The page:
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Treatment of a case of emphysematous pyelonephritis that presented with acute abdomen and pneumoperitoneum: a case report.

Park SH, Kim KH - BMC Nephrol (2015)

Bottom Line: Moreover, tissue necrosis and a perforation site were identified at the superior border of the right kidney.Hence, percutaneous drainage was performed.We believe that cases with free intraperitoneal air should promptly undergo laparotomy to identify the cause of the pneumoperitoneum.

View Article: PubMed Central - PubMed

Affiliation: Department of Urology, Inje University College of Medicine, Haeundae Paik Hospital, Busan, 612-896, Republic of Korea. urosh@inje.ac.kr.

ABSTRACT

Background: Emphysematous pyelonephritis is a severe, life-threatening infection of the renal parenchyma and perinephric tissues. This condition is primarily encountered in patients with diabetes mellitus or ureteral obstruction, and is characterized by the production of intrarenal and perinephric gas. Emphysematous pyelonephritis is associated with a high degree of morbidity and a high mortality rate.

Case presentation: A 72-year-old woman with a history of diabetes mellitus, hypertension, and renal calculi was referred to our emergency department following 6 days of abdominal pain. She suddenly developed pain in the entire abdomen, and was transferred. Physical examination was a distended abdomen with hypoactive bowel sounds. The tenderness was diffuse, but was most prominent in the right upper abdominal quadrant; moreover, rebound tenderness was noted. Laboratory tests revealed a white blood cell count of 4,480/mm(3), platelet count of 17,000/mm(3), creatinine level of 1.64 mg/dl, and serum glucose level of 603 mg/dl. Abdominal computed tomography indicated the presence of free air in the intraperitoneal cavity and right perirenal space, hydronephrosis of the right kidney, and stones in the right distal ureter. After 1 hour, the vital signs changed and she appeared to become drowsy. Therefore, the patient was transferred to the operation room for laparotomy. On exploration of the abdomen, 1.5 L of pus-colored fluid was removed. Although the abdominal viscera and pelvic organs were examined, hollow viscus perforation site could not be observed. Moreover, tissue necrosis and a perforation site were identified at the superior border of the right kidney. Thus, emphysematous pyelonephritis was diagnosed and she underwent right radical nephrectomy. After the surgery, the patient was admitted to the intensive care unit for postoperative management. Follow-up CT performed after 10 days showed fluid collection and hematoma at the nephrectomy site. Hence, percutaneous drainage was performed. Another follow-up computed tomography after 3 weeks indicated that the fluid collection at the nephrectomy site had nearly disappeared.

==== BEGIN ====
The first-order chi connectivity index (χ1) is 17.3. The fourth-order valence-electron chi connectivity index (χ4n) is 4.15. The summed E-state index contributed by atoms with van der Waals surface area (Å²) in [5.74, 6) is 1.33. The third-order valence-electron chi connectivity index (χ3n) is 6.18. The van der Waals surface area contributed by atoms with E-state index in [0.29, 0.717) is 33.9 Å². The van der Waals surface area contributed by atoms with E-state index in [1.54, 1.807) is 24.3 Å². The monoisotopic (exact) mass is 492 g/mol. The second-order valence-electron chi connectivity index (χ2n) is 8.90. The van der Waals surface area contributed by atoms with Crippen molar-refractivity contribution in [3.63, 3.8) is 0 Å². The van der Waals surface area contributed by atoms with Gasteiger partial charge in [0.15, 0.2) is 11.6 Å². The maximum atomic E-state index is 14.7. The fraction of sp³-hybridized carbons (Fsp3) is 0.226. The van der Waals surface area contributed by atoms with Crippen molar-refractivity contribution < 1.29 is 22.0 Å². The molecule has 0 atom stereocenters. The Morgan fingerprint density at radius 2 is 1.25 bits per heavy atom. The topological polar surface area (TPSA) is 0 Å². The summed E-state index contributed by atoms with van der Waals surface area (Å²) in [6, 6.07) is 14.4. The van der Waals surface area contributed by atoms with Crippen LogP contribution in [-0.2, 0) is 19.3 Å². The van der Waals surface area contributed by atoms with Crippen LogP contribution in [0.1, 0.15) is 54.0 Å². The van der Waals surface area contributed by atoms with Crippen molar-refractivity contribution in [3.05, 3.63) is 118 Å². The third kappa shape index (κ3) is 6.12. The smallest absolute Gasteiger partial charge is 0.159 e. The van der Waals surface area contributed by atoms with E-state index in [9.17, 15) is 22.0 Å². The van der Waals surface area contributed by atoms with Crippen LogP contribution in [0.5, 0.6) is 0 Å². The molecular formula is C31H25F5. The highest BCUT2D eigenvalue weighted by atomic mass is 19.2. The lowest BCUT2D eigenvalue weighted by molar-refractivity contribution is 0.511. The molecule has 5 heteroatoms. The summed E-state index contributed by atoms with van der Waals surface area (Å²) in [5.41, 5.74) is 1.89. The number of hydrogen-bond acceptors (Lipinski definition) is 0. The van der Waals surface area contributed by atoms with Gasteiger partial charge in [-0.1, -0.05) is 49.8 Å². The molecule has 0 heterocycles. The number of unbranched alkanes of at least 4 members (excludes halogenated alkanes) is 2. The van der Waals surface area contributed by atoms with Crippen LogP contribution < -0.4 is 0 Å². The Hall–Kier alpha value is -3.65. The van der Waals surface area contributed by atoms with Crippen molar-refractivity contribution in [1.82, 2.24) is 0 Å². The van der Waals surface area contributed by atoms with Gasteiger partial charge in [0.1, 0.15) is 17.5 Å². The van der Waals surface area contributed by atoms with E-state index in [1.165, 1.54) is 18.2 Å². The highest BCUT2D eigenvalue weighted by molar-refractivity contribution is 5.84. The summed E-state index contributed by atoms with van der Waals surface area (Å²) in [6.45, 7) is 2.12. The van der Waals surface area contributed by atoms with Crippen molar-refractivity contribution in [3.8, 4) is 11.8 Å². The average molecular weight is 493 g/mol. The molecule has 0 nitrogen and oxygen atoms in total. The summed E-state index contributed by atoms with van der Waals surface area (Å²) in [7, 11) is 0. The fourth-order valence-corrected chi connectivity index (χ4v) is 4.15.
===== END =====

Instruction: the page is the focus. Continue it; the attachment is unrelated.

Conclusions: We believe that cases with free intraperitoneal air should promptly undergo laparotomy to identify the cause of the pneumoperitoneum. Moreover, an immediate nephrectomy may be effective for the treatment of emphysematous pyelonephritis in cases with poor prognostic factors.

No MeSH data available.


Related in: MedlinePlus